Posted: October 7, 2020
The beauty of autumn is hard to miss, whether on a walk through the neighborhood, in a local park, or while driving along gravel roads. On a basic level, we recognize that the shift in leaf color signals the start of fall, but we rarely dig into what exactly leads to the showstopping autumn displays. There are three primary factors that influence the fall leaf-viewing season: leaf pigment, night length, and weather.
Factor #1: Leaf Pigment
Leaf color is determined by pigment. Chlorophyll is the green pigment that enables all plant life to conduct photosynthesis, the magical process through which plants take in carbon dioxide, water, and sunlight and transform it into sugar (their food) and oxygen (a byproduct).
All spring and summer, trees have green leaves full of chlorophyll. In the fall, trees stop producing chlorophyll and the existing chlorophyll in leaves begins breaking down. As the leaves empty of chlorophyll, their green color fades, new pigments are revealed or produced, and the leaves change color.
Some pigments, like yellow xanthophylls and orange carotenoids are present in green leaves, but overshadowed by chlorophyll during spring and summer. Anthocyanins—red and purple pigments—are only produced in the fall because of changes in the chemistry happening inside the leaf. The combination and abundance of different pigments—which can be widely variable but are generally similar across trees of the same species or type—determine a leaf’s fall color. Oaks can be red, brown, and russet. Hickories are bronze; aspens and poplars yellow; and dogwoods plum-colored. Maples vary by species and variety, ranging from scarlet (red maples), to orange-red (sugar maples), to yellow (black maples).
Factor #2: Night Length
This should have been factor #1 since the seasonal transition to longer nights and shorter days is what triggers the whole process of leaf change in the first place, signaling to the tree that it’s time to stop producing chlorophyll and seal off leaves so they can fall.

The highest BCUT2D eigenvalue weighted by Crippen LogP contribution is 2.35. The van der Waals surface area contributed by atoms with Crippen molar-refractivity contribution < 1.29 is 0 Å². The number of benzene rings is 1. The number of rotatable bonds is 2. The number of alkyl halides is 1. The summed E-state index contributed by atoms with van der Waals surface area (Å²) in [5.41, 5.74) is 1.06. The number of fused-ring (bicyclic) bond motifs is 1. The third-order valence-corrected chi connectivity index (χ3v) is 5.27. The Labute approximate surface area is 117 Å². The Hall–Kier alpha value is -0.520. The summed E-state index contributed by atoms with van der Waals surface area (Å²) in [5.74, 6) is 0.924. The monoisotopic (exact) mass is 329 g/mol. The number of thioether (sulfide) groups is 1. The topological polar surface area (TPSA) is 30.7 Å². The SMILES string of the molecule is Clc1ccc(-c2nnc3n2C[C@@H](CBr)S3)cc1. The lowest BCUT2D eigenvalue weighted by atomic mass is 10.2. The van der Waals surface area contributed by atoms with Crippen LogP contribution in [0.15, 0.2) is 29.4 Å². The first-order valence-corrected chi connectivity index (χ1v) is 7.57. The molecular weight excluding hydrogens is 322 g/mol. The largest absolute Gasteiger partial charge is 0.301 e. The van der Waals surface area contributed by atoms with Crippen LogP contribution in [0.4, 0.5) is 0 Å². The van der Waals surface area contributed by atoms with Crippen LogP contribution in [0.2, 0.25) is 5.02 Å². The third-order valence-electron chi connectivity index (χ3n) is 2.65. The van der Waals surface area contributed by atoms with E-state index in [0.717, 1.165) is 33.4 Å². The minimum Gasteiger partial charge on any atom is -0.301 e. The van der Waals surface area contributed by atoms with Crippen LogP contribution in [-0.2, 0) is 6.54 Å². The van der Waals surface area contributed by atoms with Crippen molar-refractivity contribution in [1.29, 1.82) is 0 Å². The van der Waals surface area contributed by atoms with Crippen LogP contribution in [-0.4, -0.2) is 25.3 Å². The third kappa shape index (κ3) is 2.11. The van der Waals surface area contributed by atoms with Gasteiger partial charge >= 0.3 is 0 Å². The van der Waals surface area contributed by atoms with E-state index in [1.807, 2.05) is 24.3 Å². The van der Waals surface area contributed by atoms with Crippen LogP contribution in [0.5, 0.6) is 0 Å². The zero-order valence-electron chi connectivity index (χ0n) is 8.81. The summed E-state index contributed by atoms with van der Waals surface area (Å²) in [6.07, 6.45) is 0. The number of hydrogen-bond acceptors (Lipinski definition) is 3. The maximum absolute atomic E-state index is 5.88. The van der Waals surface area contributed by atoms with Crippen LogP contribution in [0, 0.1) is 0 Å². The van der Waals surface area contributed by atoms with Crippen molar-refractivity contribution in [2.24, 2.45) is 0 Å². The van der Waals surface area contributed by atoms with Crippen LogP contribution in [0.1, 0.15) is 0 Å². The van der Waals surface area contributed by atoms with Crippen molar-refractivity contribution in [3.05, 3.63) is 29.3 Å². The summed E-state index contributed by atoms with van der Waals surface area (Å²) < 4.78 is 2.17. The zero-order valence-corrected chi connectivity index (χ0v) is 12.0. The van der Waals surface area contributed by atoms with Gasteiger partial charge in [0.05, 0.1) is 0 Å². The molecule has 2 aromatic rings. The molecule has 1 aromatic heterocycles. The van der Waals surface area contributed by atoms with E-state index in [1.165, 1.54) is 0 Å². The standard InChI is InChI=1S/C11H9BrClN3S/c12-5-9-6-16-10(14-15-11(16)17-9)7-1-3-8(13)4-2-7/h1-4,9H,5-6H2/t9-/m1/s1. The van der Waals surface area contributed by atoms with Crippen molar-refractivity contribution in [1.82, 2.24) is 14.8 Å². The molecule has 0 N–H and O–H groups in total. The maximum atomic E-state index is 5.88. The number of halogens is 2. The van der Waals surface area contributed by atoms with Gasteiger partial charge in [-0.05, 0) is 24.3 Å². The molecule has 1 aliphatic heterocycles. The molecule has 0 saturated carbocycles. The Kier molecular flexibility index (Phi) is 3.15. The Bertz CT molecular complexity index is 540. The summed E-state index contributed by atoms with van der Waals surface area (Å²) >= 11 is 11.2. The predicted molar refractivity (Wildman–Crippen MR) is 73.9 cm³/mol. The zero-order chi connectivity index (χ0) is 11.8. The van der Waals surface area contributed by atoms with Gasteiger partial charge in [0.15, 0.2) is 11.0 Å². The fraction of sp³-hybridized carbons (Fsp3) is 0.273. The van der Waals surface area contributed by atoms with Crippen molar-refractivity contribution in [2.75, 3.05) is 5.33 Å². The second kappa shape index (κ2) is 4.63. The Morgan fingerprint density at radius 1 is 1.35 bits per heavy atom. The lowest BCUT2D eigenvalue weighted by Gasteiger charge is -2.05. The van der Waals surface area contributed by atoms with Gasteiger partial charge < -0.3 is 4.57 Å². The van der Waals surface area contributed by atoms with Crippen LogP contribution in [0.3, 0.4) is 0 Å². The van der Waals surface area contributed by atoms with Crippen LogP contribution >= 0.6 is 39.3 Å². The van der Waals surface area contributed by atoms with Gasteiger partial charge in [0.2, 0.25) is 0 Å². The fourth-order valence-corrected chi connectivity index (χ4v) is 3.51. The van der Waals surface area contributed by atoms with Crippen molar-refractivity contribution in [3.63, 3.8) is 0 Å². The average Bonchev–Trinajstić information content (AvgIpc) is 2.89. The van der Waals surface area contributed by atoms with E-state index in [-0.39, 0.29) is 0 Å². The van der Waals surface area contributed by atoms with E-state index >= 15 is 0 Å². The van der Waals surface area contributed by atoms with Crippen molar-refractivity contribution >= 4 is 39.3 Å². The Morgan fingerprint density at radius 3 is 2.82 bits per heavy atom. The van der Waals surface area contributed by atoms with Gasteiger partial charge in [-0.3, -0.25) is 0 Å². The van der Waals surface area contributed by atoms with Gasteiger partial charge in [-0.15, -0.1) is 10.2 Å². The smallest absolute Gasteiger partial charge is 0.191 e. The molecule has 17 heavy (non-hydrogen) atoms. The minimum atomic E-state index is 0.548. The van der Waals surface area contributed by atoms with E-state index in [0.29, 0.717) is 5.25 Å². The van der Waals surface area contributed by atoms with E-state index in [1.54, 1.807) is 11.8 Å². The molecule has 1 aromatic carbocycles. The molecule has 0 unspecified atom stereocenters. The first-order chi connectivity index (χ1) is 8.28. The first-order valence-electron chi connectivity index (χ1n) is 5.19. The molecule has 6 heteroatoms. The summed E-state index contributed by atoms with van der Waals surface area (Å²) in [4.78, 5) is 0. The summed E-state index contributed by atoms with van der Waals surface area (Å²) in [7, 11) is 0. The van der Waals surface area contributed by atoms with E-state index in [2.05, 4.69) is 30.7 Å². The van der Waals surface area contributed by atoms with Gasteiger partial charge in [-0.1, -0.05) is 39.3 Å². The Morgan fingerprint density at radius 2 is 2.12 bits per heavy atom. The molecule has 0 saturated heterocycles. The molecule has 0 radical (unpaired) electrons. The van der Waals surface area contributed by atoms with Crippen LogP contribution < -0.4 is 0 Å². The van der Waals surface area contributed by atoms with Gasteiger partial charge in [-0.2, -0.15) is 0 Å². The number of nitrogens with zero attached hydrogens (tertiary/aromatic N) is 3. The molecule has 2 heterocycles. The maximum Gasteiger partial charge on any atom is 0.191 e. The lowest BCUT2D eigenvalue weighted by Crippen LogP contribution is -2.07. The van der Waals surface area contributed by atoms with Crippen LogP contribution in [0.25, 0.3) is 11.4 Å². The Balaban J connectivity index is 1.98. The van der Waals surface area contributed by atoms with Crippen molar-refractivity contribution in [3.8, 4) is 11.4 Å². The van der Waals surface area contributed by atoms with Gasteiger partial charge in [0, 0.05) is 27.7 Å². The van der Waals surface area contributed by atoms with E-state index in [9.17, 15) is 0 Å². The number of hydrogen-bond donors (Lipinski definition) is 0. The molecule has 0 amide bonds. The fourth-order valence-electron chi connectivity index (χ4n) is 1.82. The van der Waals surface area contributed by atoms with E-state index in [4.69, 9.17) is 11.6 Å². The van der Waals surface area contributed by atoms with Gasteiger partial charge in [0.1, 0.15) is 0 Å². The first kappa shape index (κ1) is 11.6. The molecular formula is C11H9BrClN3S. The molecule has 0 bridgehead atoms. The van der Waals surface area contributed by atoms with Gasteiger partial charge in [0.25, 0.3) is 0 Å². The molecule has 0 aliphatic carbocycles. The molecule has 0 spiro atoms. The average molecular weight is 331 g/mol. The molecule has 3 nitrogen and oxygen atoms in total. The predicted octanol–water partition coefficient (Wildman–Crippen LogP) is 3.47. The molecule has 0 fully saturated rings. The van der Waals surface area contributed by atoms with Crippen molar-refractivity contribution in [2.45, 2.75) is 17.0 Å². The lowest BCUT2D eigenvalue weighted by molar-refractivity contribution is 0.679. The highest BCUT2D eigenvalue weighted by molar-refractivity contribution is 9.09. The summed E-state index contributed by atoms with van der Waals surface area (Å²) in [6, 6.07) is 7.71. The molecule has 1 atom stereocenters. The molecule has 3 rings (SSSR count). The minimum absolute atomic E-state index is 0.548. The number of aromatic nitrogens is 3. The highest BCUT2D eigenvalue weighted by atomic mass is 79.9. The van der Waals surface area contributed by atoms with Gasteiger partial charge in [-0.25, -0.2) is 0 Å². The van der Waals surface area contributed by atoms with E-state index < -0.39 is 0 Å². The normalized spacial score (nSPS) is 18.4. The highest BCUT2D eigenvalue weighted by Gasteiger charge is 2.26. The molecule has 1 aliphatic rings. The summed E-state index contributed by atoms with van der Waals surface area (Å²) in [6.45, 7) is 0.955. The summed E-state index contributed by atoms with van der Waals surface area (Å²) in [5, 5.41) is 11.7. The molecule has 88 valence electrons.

But why do trees drop their leaves in the first place? Leaf drop is a survival strategy for making it through the winter. Leaves would leak moisture from the tree in the winter, and their thin tissue structure would burst in winter’s freeze/thaw cycle, potentially creating pathways for disease into the tree. Too much snow or ice building up on branches full of leaves could weigh them down to the point of breaking. So, the best thing for deciduous trees is to seal off the layers connecting leaves to twigs, let the leaves fall, and start growing new leaves in spring. This is also why trees stop producing chlorophyll and instead begin storing nutrients in the fall, so they can draw on that storage when it’s time to produce new leaves in the spring.
“Evergreen” or coniferous trees like pines, cedars, and spruces stay green all year because their needles (modified leaves) are covered with waxy coatings and filled with anti-freeze chemicals that protect them from winter’s extremes, so they don’t have to drop them.
Fun fact: there are a few species of deciduous coniferous trees, trees that lose their needles each fall and regrow new ones each year. You can see one type, American larches, in their golden fall glory in the upper meadow areas at Lake Meyer Park.
Factor #3: Weather
Weather conditions—mostly temperature and moisture—help determine the brilliance of leaf change. Warm, sunny days and crisp (but not freezing) nights often result in the best color. A late spring or severe summer drought can delay the start of leaf change, and warm fall nights can lower the intensity of leaf color. Strong winds or rains can make leaves fall early.
Lake Meyer Park, located outside of Calmar, is a fantastic place to view fall leaf color on the 3+ miles of hiking trails that wind through hardwood forests, prairies, and along the lake shore.